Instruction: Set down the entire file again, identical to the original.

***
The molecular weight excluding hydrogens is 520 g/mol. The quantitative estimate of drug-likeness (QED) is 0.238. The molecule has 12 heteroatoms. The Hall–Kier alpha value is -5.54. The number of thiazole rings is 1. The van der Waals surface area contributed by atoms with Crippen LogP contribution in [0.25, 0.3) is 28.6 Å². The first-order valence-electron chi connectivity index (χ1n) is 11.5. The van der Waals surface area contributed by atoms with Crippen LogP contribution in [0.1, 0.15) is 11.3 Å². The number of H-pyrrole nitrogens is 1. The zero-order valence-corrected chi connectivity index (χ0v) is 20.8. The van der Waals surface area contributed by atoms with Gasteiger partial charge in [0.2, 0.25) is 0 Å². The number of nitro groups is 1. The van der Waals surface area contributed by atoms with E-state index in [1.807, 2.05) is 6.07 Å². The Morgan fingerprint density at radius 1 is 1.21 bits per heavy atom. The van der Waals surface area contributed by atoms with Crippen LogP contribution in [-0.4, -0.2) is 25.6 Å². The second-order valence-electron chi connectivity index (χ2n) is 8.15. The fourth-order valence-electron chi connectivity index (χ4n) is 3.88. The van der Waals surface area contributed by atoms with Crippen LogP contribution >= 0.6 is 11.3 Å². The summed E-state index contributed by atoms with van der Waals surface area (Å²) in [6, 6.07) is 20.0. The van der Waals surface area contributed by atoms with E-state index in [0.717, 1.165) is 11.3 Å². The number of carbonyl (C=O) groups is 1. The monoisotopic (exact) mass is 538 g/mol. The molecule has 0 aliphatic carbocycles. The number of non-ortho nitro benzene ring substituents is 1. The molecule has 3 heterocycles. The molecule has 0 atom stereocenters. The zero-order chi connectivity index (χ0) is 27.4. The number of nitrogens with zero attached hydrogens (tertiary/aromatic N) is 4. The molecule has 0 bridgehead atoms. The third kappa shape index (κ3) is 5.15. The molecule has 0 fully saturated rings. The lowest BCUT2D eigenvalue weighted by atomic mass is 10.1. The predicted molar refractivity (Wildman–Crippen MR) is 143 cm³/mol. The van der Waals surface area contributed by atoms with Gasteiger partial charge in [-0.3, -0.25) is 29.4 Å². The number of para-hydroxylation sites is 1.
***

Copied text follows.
The molecular weight excluding hydrogens is 520 g/mol. The quantitative estimate of drug-likeness (QED) is 0.238. The molecule has 12 heteroatoms. The Hall–Kier alpha value is -5.54. The number of thiazole rings is 1. The van der Waals surface area contributed by atoms with Crippen LogP contribution in [0.25, 0.3) is 28.6 Å². The first-order valence-electron chi connectivity index (χ1n) is 11.5. The van der Waals surface area contributed by atoms with Crippen LogP contribution in [0.1, 0.15) is 11.3 Å². The number of H-pyrrole nitrogens is 1. The zero-order valence-corrected chi connectivity index (χ0v) is 20.8. The van der Waals surface area contributed by atoms with Gasteiger partial charge in [0.2, 0.25) is 0 Å². The number of nitro groups is 1. The van der Waals surface area contributed by atoms with E-state index in [1.807, 2.05) is 6.07 Å². The Morgan fingerprint density at radius 1 is 1.21 bits per heavy atom. The van der Waals surface area contributed by atoms with Crippen LogP contribution in [-0.4, -0.2) is 25.6 Å². The second-order valence-electron chi connectivity index (χ2n) is 8.15. The fourth-order valence-electron chi connectivity index (χ4n) is 3.88. The van der Waals surface area contributed by atoms with Crippen LogP contribution >= 0.6 is 11.3 Å². The summed E-state index contributed by atoms with van der Waals surface area (Å²) in [6, 6.07) is 20.0. The van der Waals surface area contributed by atoms with E-state index in [0.717, 1.165) is 11.3 Å². The number of carbonyl (C=O) groups is 1. The monoisotopic (exact) mass is 538 g/mol. The molecule has 0 aliphatic carbocycles. The number of non-ortho nitro benzene ring substituents is 1. The molecule has 3 heterocycles. The molecule has 0 atom stereocenters. The zero-order chi connectivity index (χ0) is 27.4. The number of nitrogens with zero attached hydrogens (tertiary/aromatic N) is 4. The molecule has 0 bridgehead atoms. The third kappa shape index (κ3) is 5.15. The molecule has 0 fully saturated rings. The lowest BCUT2D eigenvalue weighted by atomic mass is 10.1. The predicted molar refractivity (Wildman–Crippen MR) is 143 cm³/mol. The van der Waals surface area contributed by atoms with Gasteiger partial charge in [-0.3, -0.25) is 29.4 Å². The number of para-hydroxylation sites is 1.